What is autumn like in the North and South Poles? Counting scientific anecdotes about autumn

  Reference message networkReported on September 26th.Autumn is a transitional season to undertake hot summer and cold winter. In our minds, the most striking feature of autumn is colorful autumn leaves, as well as the numerous fruits and full ears of grain. In the face of such a wonderful autumn color, a series of interesting little questions occasionally jump into our minds: why is the autumn equinox not on the same day every year? Do people born in autumn really live longer? What is autumn like in the North and South Poles? An article on the website of Spanish "Fun" monthly magazine on September 24th came together for us.

  According to the report, after the autumnal equinox, autumn officially came. As the position of direct sunlight continues to move from the equator to the southern hemisphere, the days are getting shorter and the nights are getting longer in the northern hemisphere where we live.

  The autumnal equinox is not the same day every year. It may be September 22nd or 23rd. The main reason is that the revolution of the earth around the sun is not exactly 365 days, but 365.25 days. In order to make up for this time difference, mankind set up leap year from 2000 years ago. Every four years is a leap year, and February of this year has 29 days. Therefore, in every leap year, the autumnal equinox goes backwards from September 22nd to 23rd every year.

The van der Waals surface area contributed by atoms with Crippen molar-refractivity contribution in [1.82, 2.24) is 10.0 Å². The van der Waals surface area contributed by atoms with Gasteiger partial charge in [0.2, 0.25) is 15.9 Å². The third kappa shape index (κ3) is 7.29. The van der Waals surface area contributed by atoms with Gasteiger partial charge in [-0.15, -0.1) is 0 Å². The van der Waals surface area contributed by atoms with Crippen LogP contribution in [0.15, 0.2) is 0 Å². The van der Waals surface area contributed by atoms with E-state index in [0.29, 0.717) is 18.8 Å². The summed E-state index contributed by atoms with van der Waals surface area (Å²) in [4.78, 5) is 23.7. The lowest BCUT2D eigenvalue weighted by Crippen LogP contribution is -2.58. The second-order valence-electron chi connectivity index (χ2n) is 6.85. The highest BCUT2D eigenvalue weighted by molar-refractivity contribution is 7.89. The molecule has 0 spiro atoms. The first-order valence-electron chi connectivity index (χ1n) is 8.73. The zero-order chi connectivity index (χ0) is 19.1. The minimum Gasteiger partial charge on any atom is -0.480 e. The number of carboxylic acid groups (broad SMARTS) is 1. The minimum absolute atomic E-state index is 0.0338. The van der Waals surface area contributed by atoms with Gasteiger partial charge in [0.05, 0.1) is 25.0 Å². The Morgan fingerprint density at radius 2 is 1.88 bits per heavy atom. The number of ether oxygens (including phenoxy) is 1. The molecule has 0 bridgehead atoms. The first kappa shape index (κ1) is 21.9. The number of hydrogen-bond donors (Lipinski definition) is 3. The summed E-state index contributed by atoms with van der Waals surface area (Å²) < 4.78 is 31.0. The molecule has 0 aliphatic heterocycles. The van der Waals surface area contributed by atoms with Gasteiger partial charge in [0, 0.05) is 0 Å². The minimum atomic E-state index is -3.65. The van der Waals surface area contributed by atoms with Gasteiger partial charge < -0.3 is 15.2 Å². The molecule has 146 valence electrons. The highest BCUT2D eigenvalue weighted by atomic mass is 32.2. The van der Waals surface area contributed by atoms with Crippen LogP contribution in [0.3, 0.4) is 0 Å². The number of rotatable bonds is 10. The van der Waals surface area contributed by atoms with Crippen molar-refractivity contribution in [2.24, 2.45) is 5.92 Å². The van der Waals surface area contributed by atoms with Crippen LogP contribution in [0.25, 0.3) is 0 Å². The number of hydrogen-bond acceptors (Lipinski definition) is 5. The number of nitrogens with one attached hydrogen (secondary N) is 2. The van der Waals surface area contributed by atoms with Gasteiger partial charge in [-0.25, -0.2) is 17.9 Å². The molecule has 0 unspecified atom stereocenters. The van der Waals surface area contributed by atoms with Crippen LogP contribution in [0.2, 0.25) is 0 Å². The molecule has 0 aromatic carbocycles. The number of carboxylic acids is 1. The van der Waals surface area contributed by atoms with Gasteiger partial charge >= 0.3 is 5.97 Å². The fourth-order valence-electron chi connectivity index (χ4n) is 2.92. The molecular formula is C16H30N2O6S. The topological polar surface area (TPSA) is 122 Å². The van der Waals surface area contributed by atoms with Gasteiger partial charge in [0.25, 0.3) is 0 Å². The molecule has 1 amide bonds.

Longevity is the dream of many people, and people born in autumn are no exception. According to a survey by the University of Chicago, there are more centenarians born in autumn than in other seasons. People’s life span is influenced by many factors, such as whether they eat properly and exercise regularly, whether they drink alcohol, smoke or get seriously ill, and whether they are negatively affected by the environment. This study shows that another factor plays a key role, and that is the month of birth. Researchers surveyed more than 1,500 centenarians born between 1880 and 1895 and compared their data with their siblings and spouses. The results show that 30% centenarians were born in autumn.

  Autumn is the harvest season in many places, but the situation is slightly different at the poles of the earth. After the summer solstice, the range of extreme day near the Arctic Circle will gradually shrink, and the extreme day will disappear completely at the autumnal equinox. On the contrary, after the autumnal equinox, extreme days begin to appear near the South Pole, and then the range of extreme days near the South Pole will become larger and larger. (Compile/Liu Lifei)